What are the differences between stains and dyes? Very simply put: With stains, the pigment tends to remain on the surface of the wood and lodge in the pores, while dyes penetrate deeply and color the wood from within. Dyes Dyes are colorants that are usually mixed in a carrier vehicle (solvents) such as mineral spirits, water or alcohol. The dyes used in woodworking are characterized as transparent, as they bring about color changes in wood without obscuring the figure. The molecul...
A while back, I put together a set of links of random finishing topics which I posted in my blog, called Finishing Tips #5: Finishing tips #5. One of the links listed coved the topic of Chemical-Ebonizing as I saw an interest from some concerning the procedure, so this is the time to single out that process. This process does not use dye, ink or paint, and can be carried out quite easily. As a matter of formality follow proper safety precautions such as wearing safety glasses, hand prot...
Almost any finishing product can be applied over any other as long as the “other finish” is dry and the product you’re brushing doesn’t dissolve and smudge the existing. For example: Let’s for arguments sake you are not using spray equipment and that you have made up and applied a water based PVA blotch controller as describe in my previous article Preventing Blotching Using A Wash Coat 1 to a cherry surface. You then apply a water-soluble dye for color and let it dry completely. At ...
As previously mentioned in Preventing Blotching Using A Wash Coat #1, most any standard finish can be used as a wash coat. These are Lacquer (both waterborne and solvent type/nitrocellulose), polyurethane (both waterborne and oil based), Oil-based Varnish, and Shellac. The above being said, lets talk Waterbourne. It really makes no difference which you use waterborne lacquer, waterborne shellac or waterborne polyurethane since they all are simply water-borne acrylics—none are really lacque...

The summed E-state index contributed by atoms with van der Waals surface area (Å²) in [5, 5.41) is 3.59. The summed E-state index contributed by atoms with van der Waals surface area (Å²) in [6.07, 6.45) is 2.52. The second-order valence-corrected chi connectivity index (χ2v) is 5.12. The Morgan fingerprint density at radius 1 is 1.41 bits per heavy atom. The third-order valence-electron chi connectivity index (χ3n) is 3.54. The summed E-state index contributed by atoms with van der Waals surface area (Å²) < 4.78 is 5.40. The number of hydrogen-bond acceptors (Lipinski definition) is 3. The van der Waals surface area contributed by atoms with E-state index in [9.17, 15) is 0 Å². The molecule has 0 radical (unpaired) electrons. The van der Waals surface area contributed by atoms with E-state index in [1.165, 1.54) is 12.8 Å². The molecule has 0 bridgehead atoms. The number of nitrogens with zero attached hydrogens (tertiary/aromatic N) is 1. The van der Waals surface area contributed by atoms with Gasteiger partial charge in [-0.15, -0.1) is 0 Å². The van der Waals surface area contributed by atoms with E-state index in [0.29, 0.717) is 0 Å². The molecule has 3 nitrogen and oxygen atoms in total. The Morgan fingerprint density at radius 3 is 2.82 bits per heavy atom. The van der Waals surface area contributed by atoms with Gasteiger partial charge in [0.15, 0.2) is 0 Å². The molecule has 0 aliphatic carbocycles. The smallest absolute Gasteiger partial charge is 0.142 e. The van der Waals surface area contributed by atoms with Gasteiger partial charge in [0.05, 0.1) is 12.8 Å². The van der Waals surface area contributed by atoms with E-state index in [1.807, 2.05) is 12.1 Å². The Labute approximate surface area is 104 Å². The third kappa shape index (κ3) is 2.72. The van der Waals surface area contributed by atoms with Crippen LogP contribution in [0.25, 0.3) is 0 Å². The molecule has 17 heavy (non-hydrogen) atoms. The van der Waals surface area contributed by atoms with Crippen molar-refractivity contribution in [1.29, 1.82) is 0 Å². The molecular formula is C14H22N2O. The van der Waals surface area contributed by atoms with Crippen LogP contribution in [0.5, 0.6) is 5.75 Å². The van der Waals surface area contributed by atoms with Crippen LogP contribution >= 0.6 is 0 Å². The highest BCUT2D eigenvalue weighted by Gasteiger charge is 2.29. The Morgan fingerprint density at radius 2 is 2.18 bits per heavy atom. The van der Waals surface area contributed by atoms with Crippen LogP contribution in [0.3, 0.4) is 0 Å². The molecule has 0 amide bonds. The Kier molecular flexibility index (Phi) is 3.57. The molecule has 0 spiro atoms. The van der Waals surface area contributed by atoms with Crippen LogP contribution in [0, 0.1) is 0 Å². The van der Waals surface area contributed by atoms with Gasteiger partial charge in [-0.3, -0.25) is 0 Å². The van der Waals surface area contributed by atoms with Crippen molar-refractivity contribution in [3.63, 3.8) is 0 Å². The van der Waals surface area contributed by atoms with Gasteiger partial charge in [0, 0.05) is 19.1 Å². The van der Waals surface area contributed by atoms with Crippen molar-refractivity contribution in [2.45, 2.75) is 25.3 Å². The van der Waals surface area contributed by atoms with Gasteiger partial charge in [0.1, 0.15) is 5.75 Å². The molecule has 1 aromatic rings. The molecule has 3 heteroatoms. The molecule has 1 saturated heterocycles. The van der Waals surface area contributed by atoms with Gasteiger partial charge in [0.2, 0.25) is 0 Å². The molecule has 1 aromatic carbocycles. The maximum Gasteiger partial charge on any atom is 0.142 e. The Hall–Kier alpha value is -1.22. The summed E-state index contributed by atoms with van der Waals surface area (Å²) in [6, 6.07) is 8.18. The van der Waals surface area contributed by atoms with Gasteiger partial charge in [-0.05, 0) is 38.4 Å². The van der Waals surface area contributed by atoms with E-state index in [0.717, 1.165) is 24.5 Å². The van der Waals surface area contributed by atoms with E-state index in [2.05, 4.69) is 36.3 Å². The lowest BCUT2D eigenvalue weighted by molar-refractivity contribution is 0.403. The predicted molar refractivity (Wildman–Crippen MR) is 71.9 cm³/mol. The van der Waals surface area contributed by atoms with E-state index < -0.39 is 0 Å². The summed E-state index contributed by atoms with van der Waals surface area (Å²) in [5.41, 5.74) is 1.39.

I am starting to put together an article covering finishing and this will be part of the coverage but not just limited to preventing blotching as a wash coat will aid in a more consistent staining color. This will be updated as my thoughts are organized. This is only a small portion: A wash coat is a coat of thinned finish that’s applied to bare wood to partially seal the surface before a stain is applied. It reduces the amount of stain from soaking into the wood and causing blotching. ...
Check this video out and tell me what you think about this weird joint. Hope you guys like the video.
My sister-in-law sent a picture of a bench and asked if I could make one to go in her entryway. The legs on it would’ve required compound angles, which I didn’t really want to deal with so I looked for other similar benches online and found one by Pottery Barn in which the legs were only angled in one direction, not two. So I set about to make it using the pictures from the Pottery Barn website as reference. I used only 2×4’s since I can’t afford to pay for a...
This cabin will have a 9/12 pitch roof, and have petition walls, has plastic windows, and ceilings, and a roof that will open on hinges!
I make a “gift basket form pallet wood. This was fun project and can’t beat free wood! This will be some of the gift baskets we give this year for Christmas. Thanks for watching! Link
This idea has been kicking around in my head for almost a year, and recently gathered momentum due to the fact that I acquired a new (and practical/non-lethal) table saw. I also re-discovered Sketchup after many years, now having something to actually draw. To this point the desk has gone through a lot of practical refactoring: I decided that because I will not have the cash on hand to buy a thickness planer that all the lumber would probably need to be sourced from available dimensional...
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